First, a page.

Susannah Wellford Shakow
President of Running Start and BettyConfidential.com columnist
In a recent interview Susannah Shakow shared three difficult moments in her life, and what they taught her.
After college Susannah decided she wanted to move back to Washington D.C. and get involved in politics. After working in the Senate, she landed her dream job in the Clinton White House. From the first day, however, she had doubts about whether she was really cut out for the job. The day she was hired she worked until 11:30 p.m., and she was due back in the office the next morning for a 7:30 a.m. staff meeting. This was just the beginning of the demands this job would place on her. “Every waking moment of my life was consumed by this job… I hated it because I felt like I was missing out on everything else in life.”
The consistent long hours, the steep learning curve and the stress took their toll on Susannah. She thought seriously about quitting. But a month later she said she was the happiest she’d ever been. “Sometimes you have to have that baptism of fire before you really come into your own in a job. For the two years that I was in the White House I had no other life, but I loved my job so much I didn’t care.” She says suffering through those hard first months was one of the best things she has ever done. “I got it. I found my niche and I started to do my job really well. I learned how the hardest things in life are so often the most rewarding.”
Benefits of Persistence A few years later Susannah applied to law school at the University of Virginia. She was absolutely determined to go there, in large part because her new husband was just finishing his first year at UVA law. She was waitlisted, and as the school year approached, she had still not been accepted. Not wanting to live apart from her husband, and not wanting to spend a year working at Starbucks until she could apply again, Susannah was desperate. “I basically swallowed my pride and did everything to get off that waiting list, including asking everyone I knew for recommendation letters, bombarding the Admissions office with phone calls, and eventually appealing in person to the Dean. I had to become a fierce advocate for myself, which is something I had never done before.” Fortunately, her persistence paid off and she was admitted to UVA law school on the first day of classes.
Susannah looks back on this experience as the point when she knew she had the strength and the persistence within her to reach for whatever she wanted.
When handed lemons…
Susannah was hired out of law school by what she felt was “…the greatest law firm on earth. I was so happy.” Two years later she had twins and stayed home with them for six months. The firm told her they would love to have her back in whatever capacity she was able. She worked half-time at half her salary and was able to be a very active lawyer and mother. Then 9/11 hit and the firm, like many businesses, downsized. A few months later, Susannah was one of the lawyers laid off.
“Nothing like that had ever happened to me before. It was a horrible blow.” Susannah did not stay devastated for long. “I realized pretty quickly that when negative things happen to you, they can define you. I was determined to make leaving the firm a good thing for me.”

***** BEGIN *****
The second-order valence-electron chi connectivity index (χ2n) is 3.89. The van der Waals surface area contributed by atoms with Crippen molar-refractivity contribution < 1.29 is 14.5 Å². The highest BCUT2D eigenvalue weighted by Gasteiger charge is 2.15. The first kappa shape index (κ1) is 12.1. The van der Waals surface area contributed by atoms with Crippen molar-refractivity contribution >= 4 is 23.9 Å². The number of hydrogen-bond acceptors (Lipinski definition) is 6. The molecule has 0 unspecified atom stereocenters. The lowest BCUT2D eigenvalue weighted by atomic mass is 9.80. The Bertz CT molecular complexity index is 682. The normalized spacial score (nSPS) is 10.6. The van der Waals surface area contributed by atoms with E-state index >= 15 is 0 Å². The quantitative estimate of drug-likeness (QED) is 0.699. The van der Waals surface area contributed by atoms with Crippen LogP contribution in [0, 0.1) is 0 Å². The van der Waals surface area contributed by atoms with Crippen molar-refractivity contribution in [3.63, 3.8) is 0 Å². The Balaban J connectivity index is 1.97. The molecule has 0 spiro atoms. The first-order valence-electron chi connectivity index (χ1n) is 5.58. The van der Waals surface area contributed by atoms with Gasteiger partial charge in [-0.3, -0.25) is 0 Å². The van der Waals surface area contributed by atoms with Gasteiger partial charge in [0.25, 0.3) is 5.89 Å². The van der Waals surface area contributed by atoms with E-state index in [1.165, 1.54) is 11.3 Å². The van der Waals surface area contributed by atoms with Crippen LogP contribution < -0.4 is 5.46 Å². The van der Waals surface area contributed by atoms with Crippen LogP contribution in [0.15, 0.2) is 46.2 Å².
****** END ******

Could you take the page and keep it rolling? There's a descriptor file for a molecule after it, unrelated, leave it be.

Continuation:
Susannah decided to go out on her own to pursue her passion for women and politics. She co-founded WUFPAC (the Women Under Forty Political Action Committee), and ran it for six years, turning an idea into a thriving organization. She now heads a successor organization she founded, Running Start, which is dedicated to inspiring young women and girls to run for political office. “I love making the decisions on how this company is run, and being responsible for its success. It is so empowering. I really feel like I am in charge of how I want my life to be.” Susannah says that although being laid off was a painful experience, it was necessary for her growth. “I might still be at the law firm, instead of working on something that I really love. Sometimes you just need to be kicked in the pants to jumpstart your career.”
Susannah further reflected that these three events were examples of “shaping me as a person who realized I can get through hard times.” Susannah draws strength and some of her identity from knowing how hard she worked for whatever she wanted. “However, having children was my true defining moment. My boys come first in my life and I can’t imagine reprioritizing.” Considering everything that led up to motherhood in Susannah’s life, it is easy to believe that she knows her priorities.
This is how Susannah answered our rapid fire questions
When you were 10-years-old, what did you want to be when you grew up?
–> “A writer or a pundit.”
What type of kids did you hang out with in high school?
–> “Hum, I think the best description is the semi cool kids – not nerds, not cool but in between.”
What women from the past do you most identify with?
–> “My grandmother Mittie, who was a fiery independent, outspoken woman.”
What’s your workout?
–> “I work out at a great boot camp most mornings at 5:30 a.m. It is run by a woman named Sarah who works us very hard, but makes it fun, and there is great bonding with the other women. I am going on my fourth year.”
Cat or dog?
What do you do when you want to completely tune-out?
–> “Read, run or watch Grey’s Anatomy.”
What book is sitting on your shelf waiting to be read?
–> “Infidel by Ayaan Hirsi Ali”
If you could have dinner with any two people who would they be?
–> “Hillary Clinton and Barack Obama.”
What is the one thing you don’t want the next generation of girls to encounter?
–> “I want the next generation of girls to grow up with plenty of examples of how they can be what they want to be in life.”
If there were one thing you could change in your life, what would it be?
–> “I would have run for student government in college and law school.”